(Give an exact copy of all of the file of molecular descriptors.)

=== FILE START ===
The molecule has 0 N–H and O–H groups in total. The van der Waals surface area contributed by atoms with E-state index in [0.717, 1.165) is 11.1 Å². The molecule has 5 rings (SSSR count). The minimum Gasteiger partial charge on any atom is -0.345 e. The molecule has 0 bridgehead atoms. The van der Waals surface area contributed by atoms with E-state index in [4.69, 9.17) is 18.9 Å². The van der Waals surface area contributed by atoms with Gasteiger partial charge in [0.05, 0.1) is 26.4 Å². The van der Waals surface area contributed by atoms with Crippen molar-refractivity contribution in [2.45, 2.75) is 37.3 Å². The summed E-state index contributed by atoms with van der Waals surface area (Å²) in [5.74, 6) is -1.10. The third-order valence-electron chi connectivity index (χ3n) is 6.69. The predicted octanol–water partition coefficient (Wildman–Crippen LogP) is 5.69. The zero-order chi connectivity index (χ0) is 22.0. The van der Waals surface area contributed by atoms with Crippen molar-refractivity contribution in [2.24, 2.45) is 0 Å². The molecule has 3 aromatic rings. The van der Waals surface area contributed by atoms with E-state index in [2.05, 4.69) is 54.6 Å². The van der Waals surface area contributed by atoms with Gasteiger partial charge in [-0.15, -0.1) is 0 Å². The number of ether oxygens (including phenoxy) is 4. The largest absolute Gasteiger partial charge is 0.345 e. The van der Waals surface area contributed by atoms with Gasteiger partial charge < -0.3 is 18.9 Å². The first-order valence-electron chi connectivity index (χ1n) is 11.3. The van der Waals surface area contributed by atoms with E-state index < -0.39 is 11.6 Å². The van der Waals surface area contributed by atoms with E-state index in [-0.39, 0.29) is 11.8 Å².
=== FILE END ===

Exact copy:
The molecule has 0 N–H and O–H groups in total. The van der Waals surface area contributed by atoms with E-state index in [0.717, 1.165) is 11.1 Å². The molecule has 5 rings (SSSR count). The minimum Gasteiger partial charge on any atom is -0.345 e. The molecule has 0 bridgehead atoms. The van der Waals surface area contributed by atoms with E-state index in [4.69, 9.17) is 18.9 Å². The van der Waals surface area contributed by atoms with Gasteiger partial charge in [0.05, 0.1) is 26.4 Å². The van der Waals surface area contributed by atoms with Crippen molar-refractivity contribution in [2.45, 2.75) is 37.3 Å². The summed E-state index contributed by atoms with van der Waals surface area (Å²) in [5.74, 6) is -1.10. The third-order valence-electron chi connectivity index (χ3n) is 6.69. The predicted octanol–water partition coefficient (Wildman–Crippen LogP) is 5.69. The zero-order chi connectivity index (χ0) is 22.0. The van der Waals surface area contributed by atoms with Crippen molar-refractivity contribution in [2.24, 2.45) is 0 Å². The molecule has 3 aromatic rings. The van der Waals surface area contributed by atoms with E-state index in [2.05, 4.69) is 54.6 Å². The van der Waals surface area contributed by atoms with Gasteiger partial charge in [-0.15, -0.1) is 0 Å². The number of ether oxygens (including phenoxy) is 4. The largest absolute Gasteiger partial charge is 0.345 e. The van der Waals surface area contributed by atoms with Gasteiger partial charge < -0.3 is 18.9 Å². The first-order valence-electron chi connectivity index (χ1n) is 11.3. The van der Waals surface area contributed by atoms with E-state index < -0.39 is 11.6 Å². The van der Waals surface area contributed by atoms with E-state index in [-0.39, 0.29) is 11.8 Å².